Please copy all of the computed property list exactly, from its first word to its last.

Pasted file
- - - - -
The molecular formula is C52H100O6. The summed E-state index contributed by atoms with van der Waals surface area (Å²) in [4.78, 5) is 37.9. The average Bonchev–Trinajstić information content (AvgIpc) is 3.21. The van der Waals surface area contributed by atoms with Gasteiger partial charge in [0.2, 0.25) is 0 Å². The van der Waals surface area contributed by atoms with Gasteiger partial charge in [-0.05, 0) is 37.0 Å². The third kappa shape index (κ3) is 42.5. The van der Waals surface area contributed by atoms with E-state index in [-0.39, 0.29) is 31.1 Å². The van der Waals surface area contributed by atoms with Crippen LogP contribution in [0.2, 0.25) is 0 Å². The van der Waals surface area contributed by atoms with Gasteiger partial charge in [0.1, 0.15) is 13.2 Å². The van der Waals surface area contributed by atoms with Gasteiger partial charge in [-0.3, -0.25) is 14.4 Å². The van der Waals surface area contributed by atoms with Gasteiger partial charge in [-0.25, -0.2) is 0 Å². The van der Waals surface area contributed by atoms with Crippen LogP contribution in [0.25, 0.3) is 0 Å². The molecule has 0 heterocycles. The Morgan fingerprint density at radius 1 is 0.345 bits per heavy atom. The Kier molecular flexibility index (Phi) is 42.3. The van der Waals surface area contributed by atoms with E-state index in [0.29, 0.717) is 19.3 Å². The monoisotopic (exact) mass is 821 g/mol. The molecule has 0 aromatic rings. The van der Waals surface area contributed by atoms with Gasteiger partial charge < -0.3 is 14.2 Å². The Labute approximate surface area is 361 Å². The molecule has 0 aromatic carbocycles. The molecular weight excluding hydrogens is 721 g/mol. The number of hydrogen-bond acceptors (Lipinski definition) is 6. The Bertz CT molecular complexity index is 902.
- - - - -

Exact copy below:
The molecular formula is C52H100O6. The summed E-state index contributed by atoms with van der Waals surface area (Å²) in [4.78, 5) is 37.9. The average Bonchev–Trinajstić information content (AvgIpc) is 3.21. The van der Waals surface area contributed by atoms with Gasteiger partial charge in [0.2, 0.25) is 0 Å². The van der Waals surface area contributed by atoms with Gasteiger partial charge in [-0.05, 0) is 37.0 Å². The third kappa shape index (κ3) is 42.5. The van der Waals surface area contributed by atoms with E-state index in [-0.39, 0.29) is 31.1 Å². The van der Waals surface area contributed by atoms with Crippen LogP contribution in [0.2, 0.25) is 0 Å². The van der Waals surface area contributed by atoms with Gasteiger partial charge in [0.1, 0.15) is 13.2 Å². The van der Waals surface area contributed by atoms with Gasteiger partial charge in [-0.3, -0.25) is 14.4 Å². The van der Waals surface area contributed by atoms with Gasteiger partial charge in [-0.25, -0.2) is 0 Å². The van der Waals surface area contributed by atoms with Crippen LogP contribution in [0.25, 0.3) is 0 Å². The molecule has 0 heterocycles. The Morgan fingerprint density at radius 1 is 0.345 bits per heavy atom. The Kier molecular flexibility index (Phi) is 42.3. The van der Waals surface area contributed by atoms with E-state index in [0.29, 0.717) is 19.3 Å². The monoisotopic (exact) mass is 821 g/mol. The molecule has 0 aromatic rings. The van der Waals surface area contributed by atoms with Gasteiger partial charge < -0.3 is 14.2 Å². The Labute approximate surface area is 361 Å². The molecule has 0 aromatic carbocycles. The molecular weight excluding hydrogens is 721 g/mol. The number of hydrogen-bond acceptors (Lipinski definition) is 6. The Bertz CT molecular complexity index is 902.